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Photographing microcrystals


#1

Dear Orchid:

I would like to photograph barely visible metallic crystals which I
would guess are 1/10 mm wide or less.

I have been told that an SLR camera with ring flash might do the
job.

Does anyone else have experience with this kind of photography?


#2

Hi Peter,

I would like to photograph barely visible metallic crystals which
I would guess are 1/10 mm wide or less. I have been told that an SLR
camera with ring flash might do the 

If you want to get pics of small things, go to thelittelcameras.com.
They have several small usb cameras that have built in microscopes.
They’re great for taking pics of small items. Just a satisfied
customer.

Dave


#3

Set up your camera with a set of bellows between the camera and
telephoto lens.

Judy Shaw


#4

Hi Peter! I would suggest you contact a rock collectors club and ask
about micromount groups. Many people collect tiny crystals that
require magnification to see properly and many photogrraph them to, I
have tried, with limited success, I made a tube to fit on my SLR, to
pack out the lense for more magnification but had light and focus
problems. I know some people reverse lenses - so the front of the
lense actualy mounts to the camera instead of the rear - and even add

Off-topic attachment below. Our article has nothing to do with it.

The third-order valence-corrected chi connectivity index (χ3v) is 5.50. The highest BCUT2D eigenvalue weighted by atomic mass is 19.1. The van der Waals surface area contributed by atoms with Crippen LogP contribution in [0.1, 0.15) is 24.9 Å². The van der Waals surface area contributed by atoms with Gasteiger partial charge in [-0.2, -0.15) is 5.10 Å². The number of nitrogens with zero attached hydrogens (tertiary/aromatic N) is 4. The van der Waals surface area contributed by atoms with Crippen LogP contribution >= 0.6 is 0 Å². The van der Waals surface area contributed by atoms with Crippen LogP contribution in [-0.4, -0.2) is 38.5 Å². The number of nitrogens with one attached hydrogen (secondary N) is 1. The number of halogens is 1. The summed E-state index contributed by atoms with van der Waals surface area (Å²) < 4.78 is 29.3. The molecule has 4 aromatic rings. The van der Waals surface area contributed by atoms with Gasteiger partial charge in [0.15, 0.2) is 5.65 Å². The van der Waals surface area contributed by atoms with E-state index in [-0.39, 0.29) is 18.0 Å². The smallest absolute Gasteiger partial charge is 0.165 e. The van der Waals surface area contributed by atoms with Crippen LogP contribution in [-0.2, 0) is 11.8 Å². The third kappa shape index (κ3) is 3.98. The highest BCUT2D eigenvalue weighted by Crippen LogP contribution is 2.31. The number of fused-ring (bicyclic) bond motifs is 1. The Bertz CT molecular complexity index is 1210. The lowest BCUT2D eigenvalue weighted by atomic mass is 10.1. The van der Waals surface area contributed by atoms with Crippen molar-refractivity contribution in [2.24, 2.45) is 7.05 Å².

more than one lense, all this gives more magnification. If you can
find a micromount group in your area, Im sure they will have someone
who does it and will advise you, or do it for you. If you want, I
might be able to find someone, if you post your area. Good luck!

Philip Wells, Nelson, New Zealand


#5

A digital microscope should work. I bought a Dino Lite microscope at
JA NY. It magnifies about 200X. I think they’re about $500 fully
tricked out. They start in the 300’s.

Good Luck


#6

Yes, I photograph very tiny objects every day.

You CAN do it with an SLR, macro lens and extension tubes on a very
sturdy tripod or a sandbag…

Or you can use one of the small USB microscope cameras like the
Dino-Lite, which has magnification up to 200X
www.thelittlecameras.com and built-in LED lighting. Just plug it
into a USB port on your computer and take pictures…

Or you can use one of the microscope cameras designed to replace the
objective lens on a microscope…

Or you can get an adapter which allows your SLR to be used on a
regular microscope.

In any case, a ring light would be a rather poor choice for the
microcrystals. A much better choice would be a light that grazes the
microcrystals (comes ACROSS them at a low angle). This will create
relief to help define the crystals. The frontal lighting of a ring
light reduces detail and is often odd-looking.

A fiber optic light source would be ideal, but an ordinary desk lamp
with a screw-in incandescent bulb will also work well, even better
if you use a clear bulb rather than a frosted one. Be sure to set
the white balance to match the light source.

Wayne Emery